Back in 1998, Nelson Doubleday went down the hall and told Fred Wilpon the New York Mets were going to go out and get Mike Piazza. When Wilpon brought up the injured Todd Hundley (lost for most of that year), Doubleday said they were getting Piazza.
That was the way it was with Doubleday. He made sure the Mets went out and got the best players. He was in charge when they got Keith Hernandez and Gary Carter. Sure, it led to disaster with Bobby Bonilla, Vince Coleman, Eddie Murray, and Bret Saberhagen, but the team was always trying to bring in the best players.
Being fair to the Wilpons here, they did learn their lesson after they let Mike Hampton walk in free agency, and the team refused to go out and get Alex Rodriguez. When that 2000 pennant winner blew up with those decisions, they went out and got Omar Minaya and pivoted.
When Carlos Beltran and Pedro Martinez were free agents, Minaya made sure they were Mets. Then, the Madoff scandal happened, and the Mets would not bet the Mets again until Steve Cohen took over the franchise.
When the Wilpons were faced with having to sell, they hired Brodie Van Wagenen to completely mortgage the future and try to win one last World Series before they had to hand the franchise to someone else. Their big move and big salary they took on was Robinson Cano.
That was partially because Cano wanted to come back to New York, and Van Wagenen was doing a favor to his former client. It also helped the Seattle Mariners were eating money on the contract regardless of whether or not Cano was eligible to play.
That same offseason, Bryce Harper was a free agent. Harper was a player who belonged on the biggest stage. Harper loved the Mets pitching and was highly complimentary of them during the 2018 All-Star Game:
For a player that wanted to win, the Mets would have been in the conversation if the team pursued him. Instead, the Mets were set with Cano, and then they tried to sell us having no $30 million players is the same thing as having two.
With that, Harper went to the Philadelphia Phillies with him really having no other realistic suitors. Since that time, he has won the 2021 NL MVP and 2022 NLCS MVP. He has completely altered the trajectory of the Phillies franchise who is in consecutive NLCSs.
Helping Harper and the Phillies get there is Zack Wheeler. Van Wagenen tried to sell us they replaced Wheeler in the rotation with Marcus Stroman despite both pitching in the same rotation in 2019. He then went on to tell everyone Wheeler was only good for two halves of his entire career despite his being the best free agent starter on the market.
Wheeler asked the Mets to stay after he was almost traded to the Milwaukee Brewers. He asked to stay for less when he hit free agency. He didn’t want to uproot his New Jersey family making it between the Mets and Phillies for him. The Mets didn’t want him. Instead, we got Rick Porcello.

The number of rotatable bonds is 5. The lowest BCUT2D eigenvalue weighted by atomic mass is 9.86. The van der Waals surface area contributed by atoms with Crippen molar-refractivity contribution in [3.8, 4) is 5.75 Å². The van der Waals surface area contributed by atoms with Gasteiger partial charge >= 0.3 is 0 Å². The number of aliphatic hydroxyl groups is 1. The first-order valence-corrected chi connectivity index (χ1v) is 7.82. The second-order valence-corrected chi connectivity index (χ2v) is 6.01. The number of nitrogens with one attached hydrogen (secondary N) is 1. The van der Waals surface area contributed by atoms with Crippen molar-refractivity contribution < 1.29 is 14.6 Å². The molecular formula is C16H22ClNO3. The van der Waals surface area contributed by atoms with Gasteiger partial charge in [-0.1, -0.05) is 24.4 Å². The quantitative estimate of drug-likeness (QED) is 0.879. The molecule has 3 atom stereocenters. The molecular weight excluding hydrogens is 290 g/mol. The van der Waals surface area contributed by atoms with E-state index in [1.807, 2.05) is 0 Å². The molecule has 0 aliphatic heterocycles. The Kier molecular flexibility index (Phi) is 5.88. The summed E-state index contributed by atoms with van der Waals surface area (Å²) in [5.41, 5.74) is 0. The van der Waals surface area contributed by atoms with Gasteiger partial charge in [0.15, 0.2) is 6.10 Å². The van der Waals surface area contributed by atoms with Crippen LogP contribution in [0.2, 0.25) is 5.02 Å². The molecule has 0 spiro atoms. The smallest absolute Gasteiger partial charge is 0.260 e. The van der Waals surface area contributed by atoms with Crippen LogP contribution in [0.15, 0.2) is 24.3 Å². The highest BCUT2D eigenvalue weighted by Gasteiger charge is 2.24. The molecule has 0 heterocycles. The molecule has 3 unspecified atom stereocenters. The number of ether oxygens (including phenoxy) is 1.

Wheeler has been a Cy Young caliber pitcher with the Phillies. He has been a postseason ace. With Harper, he has the Phillies back in the NLCS.
This never should have happened. This was Wilpon and Van Wagenen incompetence. Fortunately now, the Mets have an owner that is not going to let this type of nonsense happen again.
Bobby Bonilla and the Brooklyn Nets were in the news yesterday. Bonilla was in the news because Steve Cohen said he wanted to have a Bobby Bonilla Day at Citi Field (an idea first proposed here). The Nets, well, they were in the news because it’s finally over.
The Nets built a super-team much like the one the 1992 New York Mets were supposed to be. Like that Mets team, it was far more of a flop than anyone ever could have imagined leaving everyone to question what exactly went wrong.
Dwight Gooden was still battling his demons and shoulder issues. Howard Johnson and Dave Magadan were playing out of position. Jeff Torborg was way in over his head. When you break it down, the plan was well intentioned, but it was just bad.
Now, in 2023, we know exactly why the plan was bad. To be fair, in 1991-1992, it wasn’t as readily apparent. After all, everyone thought that team was a real World Series contender.
As for the Brooklyn Nets, past, present, and future wisdom will continue to tell you to grab superstars in the NBA because that is really the only chance to win a title. Because of that, the NBA player will always have a disproportionate amount of power. The thing is, the Nets took it too far and gave the power to the wrong players.
This is more than just Kyrie Irving. He will get the lion’s share of the blame as well he should. However, it wasn’t just him. James Harden forced his way out of Houston, and then, when he didn’t go to Philadelphia like he wanted, he forced his way there from Brooklyn.
Then, there is Kevin Durant, who might be the best player in the NBA right now. Like that 1992 Mets team, he didn’t belong in New York because it wasn’t the right place for him and his personality. He got into Twitter battles and tried to antagonize the New York Knicks fanbase needlessly.
Kyrie and Durant forced out a very good coach in Kenny Atkinson to replace him with Steve Nash. The goal was to run roughshod over the coach like they were the GM, and it ended with disaster. Eventually, Nash was fired for a competent head coach in Jacque Vaughn.
Through it all, this Nets group won one playoff series. When you have two superstars, that can’t happen. What also can’t happen is blowing up the team when they had a shot to win the NBA title.
After the KD injuries and Kyrie’s sometimes disinterest in basketball (which included the vaccine drama). They had a shot this season, and both players sought to go elsewhere. Again, it started with Kyrie.
This is why the Nets are a bigger flop than the 1992 Mets. That Mets team never had a chance. This Nets team did. More than that, they should have won at least once.
That 1992 Mets team wasn’t really built to win anything. We thought they did, but we know better now. However, the Nets, they could have won if they kept the team together, and really, didn’t cave to each and every one of Kyrie’s whims.